Sunday, June 14, 2009

Adjuvant chemo

Medical oncologists in sarcoma still disagree over the value of adjuvant chemo for many subtypes, and that was apparent in a discussion at ASCO last month. The ASCO Daily News reported on it, but I'll add in some of my own notes.

Dr. George Demetri of the Dana-Farber Cancer Institute in Boston talked specifically about GIST, and if you're interested, I encourage you to click on the Daily News link above. The other two doctors in the session talked about chemo in general for other subtypes.
Session Chair Ian Robert Judson, MD, of the Royal Marsden Hospital, United Kingdom, noted that questions arise about the appropriateness of adjuvant therapies because of several factors. Soft tissue sarcomas are rare diseases, he explained, and there are conflicting data on the efficacy of chemotherapy as well as variations in clinical practice regarding the standard treatment for these diseases. ...

“We know that there are variations in response to these treatments among individuals, and unless we learn more about how to identify who is likely to benefit, we run the risk of administering a lot of unnecessary treatments with accompanying toxicity,” said Dr. Judson in an interview with ASCO Daily News.

He noted that the physician must take into account the individual patient’s level of risk tolerance, along with the best available evidence regarding the likelihood of benefit when deciding whether to initiate adjuvant therapy for these malignancies.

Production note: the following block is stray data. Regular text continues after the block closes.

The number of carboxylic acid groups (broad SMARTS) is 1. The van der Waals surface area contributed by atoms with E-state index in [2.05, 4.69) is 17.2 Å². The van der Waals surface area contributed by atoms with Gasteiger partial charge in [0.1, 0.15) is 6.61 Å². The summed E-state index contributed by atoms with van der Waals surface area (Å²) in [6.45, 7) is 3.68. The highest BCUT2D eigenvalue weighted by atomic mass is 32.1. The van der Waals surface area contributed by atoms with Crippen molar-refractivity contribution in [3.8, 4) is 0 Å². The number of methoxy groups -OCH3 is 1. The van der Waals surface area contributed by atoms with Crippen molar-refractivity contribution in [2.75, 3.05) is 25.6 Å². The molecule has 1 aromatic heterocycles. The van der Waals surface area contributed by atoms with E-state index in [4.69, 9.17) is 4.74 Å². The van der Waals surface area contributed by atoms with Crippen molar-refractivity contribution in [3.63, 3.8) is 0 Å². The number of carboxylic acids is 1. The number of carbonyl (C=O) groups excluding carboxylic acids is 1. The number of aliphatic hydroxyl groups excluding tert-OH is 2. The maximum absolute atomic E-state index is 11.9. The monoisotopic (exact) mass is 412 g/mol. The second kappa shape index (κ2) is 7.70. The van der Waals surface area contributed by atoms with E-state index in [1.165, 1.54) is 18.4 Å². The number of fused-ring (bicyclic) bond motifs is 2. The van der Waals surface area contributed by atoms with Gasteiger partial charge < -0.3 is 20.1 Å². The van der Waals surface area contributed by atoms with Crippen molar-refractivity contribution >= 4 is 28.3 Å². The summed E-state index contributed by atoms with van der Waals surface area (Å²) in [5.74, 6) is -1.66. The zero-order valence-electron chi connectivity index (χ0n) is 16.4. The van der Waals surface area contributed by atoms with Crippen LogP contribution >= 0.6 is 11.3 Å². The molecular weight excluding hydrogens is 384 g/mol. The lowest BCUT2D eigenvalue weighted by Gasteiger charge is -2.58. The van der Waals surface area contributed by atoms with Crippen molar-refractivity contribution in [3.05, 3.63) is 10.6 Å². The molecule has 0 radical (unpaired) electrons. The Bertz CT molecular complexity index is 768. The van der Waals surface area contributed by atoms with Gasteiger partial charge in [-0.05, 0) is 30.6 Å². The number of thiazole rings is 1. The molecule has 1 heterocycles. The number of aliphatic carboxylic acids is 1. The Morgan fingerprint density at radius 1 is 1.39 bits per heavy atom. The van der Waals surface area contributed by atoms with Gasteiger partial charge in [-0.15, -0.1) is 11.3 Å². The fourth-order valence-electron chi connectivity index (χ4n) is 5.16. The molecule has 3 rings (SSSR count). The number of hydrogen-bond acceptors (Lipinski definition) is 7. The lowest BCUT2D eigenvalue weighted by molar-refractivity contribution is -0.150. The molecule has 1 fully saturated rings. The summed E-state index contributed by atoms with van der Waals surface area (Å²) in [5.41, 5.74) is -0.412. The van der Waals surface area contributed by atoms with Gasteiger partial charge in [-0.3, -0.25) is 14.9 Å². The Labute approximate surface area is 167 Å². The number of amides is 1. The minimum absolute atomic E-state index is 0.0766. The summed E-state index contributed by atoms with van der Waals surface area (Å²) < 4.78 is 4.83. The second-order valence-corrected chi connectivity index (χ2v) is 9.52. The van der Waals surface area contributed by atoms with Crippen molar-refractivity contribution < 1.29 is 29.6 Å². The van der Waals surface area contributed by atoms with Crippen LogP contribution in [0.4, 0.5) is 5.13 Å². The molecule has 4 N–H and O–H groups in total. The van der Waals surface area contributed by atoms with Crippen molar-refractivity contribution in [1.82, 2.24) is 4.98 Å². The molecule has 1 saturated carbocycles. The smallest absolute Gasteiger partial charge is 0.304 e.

Robert S. Benjamin, MD, of M. D. Anderson Cancer Center, reviewed recent literature regarding adjuvant chemotherapy for soft tissue sarcomas. He noted that the Sarcoma Meta-analysis Collaboration in 1997 found that doxorubicin-based chemotherapy improved time to local and distant recurrence and overall recurrence-free survival; however, there was not a significant improvement in overall survival.
After the 1997 study, ifosfamide was added to doxorubicin, and that improved survival a little, he noted. Since then, other drugs have been developed or tried with sarcoma. He criticized a 2007 study by the EORTC, saying it was not representative of a global, random population.

He recommends neoadjuvant chemo, if possible, because it lets the oncologist judge whether the tumor is reacting to the chemo. In regard to adjuvant chemo, he would like to see doctors give more of it for a longer period of time.
“I don’t put much stock in the argument that chemotherapy doesn’t work,” he said. “We know that, yes, it works and no, it doesn’t work nearly well enough. So we need to give more of it, not less. Stage III sarcomas are such a bad group of tumors that, even though we know the treatment is going to be awful for the patient, not treating them is ethically unacceptable.”

Dr. Benjamin suggested that clinicians should not approach adjuvant therapy for soft tissue sarcomas using the same rules for breast cancer therapies because of broad differences between the diseases.

He noted that breast cancer is more common and more homogeneous than sarcoma and therefore results in larger studies and more numerous therapies, whereas there are limited options for sarcoma.
An abstract from the French Sarcoma Group, presented at last month's ASCO, found little benefit for grade 2 patients, but improved survival for those with grade 3.
-- Suzie Siegel

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